Ivan Dodig and his American partner Austin Krajicek will also fight for a place in the final. The Roland Garros finalists reached the semifinals by defeating French duo Nicolas Mahut and Edouard Roger-Vasselin 7-5, 6-2. The semi-final rivals of the Croatian-American team will be Dutchman Matwe Middelkoop and Australian Luke Saville.

Source: HRT

For more, make sure to check out our dedicated sports section

Wednesday, 22 June 2022

New EFJ President: Security and Strengthening Rights of Journalists Priority

ZAGREB, 22 June 2022 - Croatian Journalists' Union (SNH) leader, Maja Sever, who was recently elected president of the European Federation of Journalists (EFJ), has said in an interview with Hina that her priority will be strengthening the safety and security of reporters and their struggle for free media.

"Unfortunately, today the priority of an organisation such as the European Federation of Journalists is the safety and security of journalists and their protection. Our colleagues are dying in Ukraine, but journalists are also the target of other attacks - physical and online. There is also the issue of protecting and strengthening their labour rights to ensure their existential security, because only then can journalists write freely," said Sever, who was given broad support from European colleagues at the EFJ assembly in Izmir, with 137 of the 144 members of the European Federation of Journalists voting for her.election as the new head.

In her inaugural speech then, Sever said that the new goal was to get a strong European law on media freedom, to continue the fight for copyright protection and to strengthen the legal framework for the protection of quality journalism.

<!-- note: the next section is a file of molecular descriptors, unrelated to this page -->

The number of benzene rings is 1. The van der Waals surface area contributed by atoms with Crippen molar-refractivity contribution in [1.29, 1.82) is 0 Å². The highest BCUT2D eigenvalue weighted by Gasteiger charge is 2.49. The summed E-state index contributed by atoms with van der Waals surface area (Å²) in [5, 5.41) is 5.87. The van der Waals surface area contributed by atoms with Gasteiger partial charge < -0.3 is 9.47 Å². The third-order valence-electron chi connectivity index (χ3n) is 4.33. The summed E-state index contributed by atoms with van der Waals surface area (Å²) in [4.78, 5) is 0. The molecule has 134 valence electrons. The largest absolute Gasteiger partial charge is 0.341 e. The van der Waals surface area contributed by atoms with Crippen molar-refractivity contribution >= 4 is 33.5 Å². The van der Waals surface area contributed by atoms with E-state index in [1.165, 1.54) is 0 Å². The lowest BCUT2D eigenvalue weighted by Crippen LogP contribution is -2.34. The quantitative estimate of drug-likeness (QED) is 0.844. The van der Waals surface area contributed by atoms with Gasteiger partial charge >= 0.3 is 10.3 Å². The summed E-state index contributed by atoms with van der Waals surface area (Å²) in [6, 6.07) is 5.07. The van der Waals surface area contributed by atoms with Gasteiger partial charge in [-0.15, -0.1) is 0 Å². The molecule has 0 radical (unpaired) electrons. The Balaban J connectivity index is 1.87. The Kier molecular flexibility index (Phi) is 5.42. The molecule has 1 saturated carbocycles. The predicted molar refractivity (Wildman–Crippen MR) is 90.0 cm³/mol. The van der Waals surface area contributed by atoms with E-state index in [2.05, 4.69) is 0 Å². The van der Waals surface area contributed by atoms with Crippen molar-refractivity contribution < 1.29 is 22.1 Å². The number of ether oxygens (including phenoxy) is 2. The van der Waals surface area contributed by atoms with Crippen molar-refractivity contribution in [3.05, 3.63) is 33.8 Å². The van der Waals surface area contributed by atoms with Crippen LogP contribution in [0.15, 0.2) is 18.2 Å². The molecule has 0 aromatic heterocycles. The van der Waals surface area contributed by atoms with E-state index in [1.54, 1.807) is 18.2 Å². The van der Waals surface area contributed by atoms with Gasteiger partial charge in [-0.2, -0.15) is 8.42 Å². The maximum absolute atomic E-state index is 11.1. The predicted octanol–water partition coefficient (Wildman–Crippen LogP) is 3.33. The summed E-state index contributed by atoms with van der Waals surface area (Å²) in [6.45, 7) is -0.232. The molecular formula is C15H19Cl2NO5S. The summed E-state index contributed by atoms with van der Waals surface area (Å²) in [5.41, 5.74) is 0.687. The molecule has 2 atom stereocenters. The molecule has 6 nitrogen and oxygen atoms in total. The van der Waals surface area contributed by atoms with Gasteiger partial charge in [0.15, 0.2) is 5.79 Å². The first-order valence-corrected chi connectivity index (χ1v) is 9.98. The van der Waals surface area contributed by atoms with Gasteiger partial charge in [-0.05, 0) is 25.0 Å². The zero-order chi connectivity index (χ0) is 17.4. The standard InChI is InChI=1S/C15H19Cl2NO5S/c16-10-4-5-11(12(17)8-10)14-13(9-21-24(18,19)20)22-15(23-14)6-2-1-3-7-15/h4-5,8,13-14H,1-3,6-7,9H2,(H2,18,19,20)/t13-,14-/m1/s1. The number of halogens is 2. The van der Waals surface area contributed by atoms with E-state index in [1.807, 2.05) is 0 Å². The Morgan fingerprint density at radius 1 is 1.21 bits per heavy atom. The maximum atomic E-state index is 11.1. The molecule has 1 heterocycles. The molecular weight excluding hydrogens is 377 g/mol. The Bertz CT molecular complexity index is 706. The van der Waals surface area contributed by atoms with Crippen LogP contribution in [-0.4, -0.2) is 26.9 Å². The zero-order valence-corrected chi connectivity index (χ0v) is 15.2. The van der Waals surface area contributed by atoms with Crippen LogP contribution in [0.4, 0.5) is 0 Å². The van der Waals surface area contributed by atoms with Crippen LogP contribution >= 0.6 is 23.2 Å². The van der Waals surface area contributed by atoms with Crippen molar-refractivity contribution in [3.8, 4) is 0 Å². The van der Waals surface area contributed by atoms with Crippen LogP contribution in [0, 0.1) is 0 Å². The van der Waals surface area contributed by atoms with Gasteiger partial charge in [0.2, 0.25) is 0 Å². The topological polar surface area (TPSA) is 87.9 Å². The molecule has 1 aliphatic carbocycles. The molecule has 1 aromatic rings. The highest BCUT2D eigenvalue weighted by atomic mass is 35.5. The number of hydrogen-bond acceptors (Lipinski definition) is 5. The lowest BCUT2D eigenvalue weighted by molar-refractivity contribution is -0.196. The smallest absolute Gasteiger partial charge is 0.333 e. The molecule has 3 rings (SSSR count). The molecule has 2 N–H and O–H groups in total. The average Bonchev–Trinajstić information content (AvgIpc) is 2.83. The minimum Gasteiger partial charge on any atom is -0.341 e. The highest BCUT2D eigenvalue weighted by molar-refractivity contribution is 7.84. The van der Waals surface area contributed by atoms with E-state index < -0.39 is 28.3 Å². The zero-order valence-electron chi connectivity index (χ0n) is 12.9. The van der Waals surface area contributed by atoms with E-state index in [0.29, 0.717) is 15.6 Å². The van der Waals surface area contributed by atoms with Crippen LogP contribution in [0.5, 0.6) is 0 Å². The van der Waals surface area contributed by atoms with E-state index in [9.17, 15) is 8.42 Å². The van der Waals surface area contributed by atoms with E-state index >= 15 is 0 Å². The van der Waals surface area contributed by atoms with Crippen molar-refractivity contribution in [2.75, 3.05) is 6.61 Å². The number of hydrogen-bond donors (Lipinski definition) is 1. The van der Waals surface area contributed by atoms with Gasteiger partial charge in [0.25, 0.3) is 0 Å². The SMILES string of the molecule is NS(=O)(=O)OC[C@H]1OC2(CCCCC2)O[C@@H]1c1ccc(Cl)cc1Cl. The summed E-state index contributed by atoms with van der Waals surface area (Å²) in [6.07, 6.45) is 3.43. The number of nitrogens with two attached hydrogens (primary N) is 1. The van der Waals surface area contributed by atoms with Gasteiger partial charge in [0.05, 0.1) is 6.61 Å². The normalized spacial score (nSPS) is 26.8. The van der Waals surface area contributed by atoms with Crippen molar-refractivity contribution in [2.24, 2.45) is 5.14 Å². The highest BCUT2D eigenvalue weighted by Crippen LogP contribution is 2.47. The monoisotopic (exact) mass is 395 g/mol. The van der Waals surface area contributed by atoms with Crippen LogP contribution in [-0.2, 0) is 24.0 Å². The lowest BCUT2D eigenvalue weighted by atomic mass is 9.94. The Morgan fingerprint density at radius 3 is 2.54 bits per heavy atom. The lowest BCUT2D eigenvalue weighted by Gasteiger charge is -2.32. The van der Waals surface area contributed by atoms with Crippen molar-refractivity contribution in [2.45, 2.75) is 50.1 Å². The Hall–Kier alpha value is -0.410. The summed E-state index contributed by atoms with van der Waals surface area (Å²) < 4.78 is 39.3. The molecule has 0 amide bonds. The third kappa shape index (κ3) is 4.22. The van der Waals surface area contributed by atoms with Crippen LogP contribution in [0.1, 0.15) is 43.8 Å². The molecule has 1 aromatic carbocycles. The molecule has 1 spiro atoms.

A vicious circle of pressure from politicians and advertisers

In the interview with Hina, she stressed that on the "domestic battlefield" she will continue to advocate for strengthening the independence of the Croatian media - independence from economic and political pressure. That also means continuing to fight for high-quality professional and free media which is something domestic professional journalist organisations such as the Croatian Journalists' Association and the SNH have been advocating for years. The situation in Croatian journalism is becoming increasingly difficult, said Sever, assessing that the "vicious circle of pressure" by politicians and advertisers was becoming stronger.

“We are witnessing this from the local level, where local media outlets are dependent on co-financing by political stakeholders who in turn are practically seeking political propaganda in local media, on to the national level where a very unusual system has also been established. A system in which the government, ministries, state institutions abundantly co-finance and enter into arrangements with mainstream media, who organise conferences, events and presentations of the results of European projects. That, de facto, binds and pressures them. How will the media freely criticise if they have just signed an agreement on, say, five 'events' in which they will publish the results of their project," Sever wonders.

She added that the situation of labour rights in Croatian media outlets is becoming more difficult. There are more and more freelancers, atypical workers who do not have collective agreements and have very weak protection of labour and social rights.

On the other hand, she underscored, her election as president of the European Federation of Journalists is a sort of message to social partners, and to Croatian politicians. It is also recognition of the struggle by domestic professional journalist organisations to improve the rights of Croatian journalists and encourage quality and professional journalism. 

For more news about Croatia, click here.

Wednesday, 22 June 2022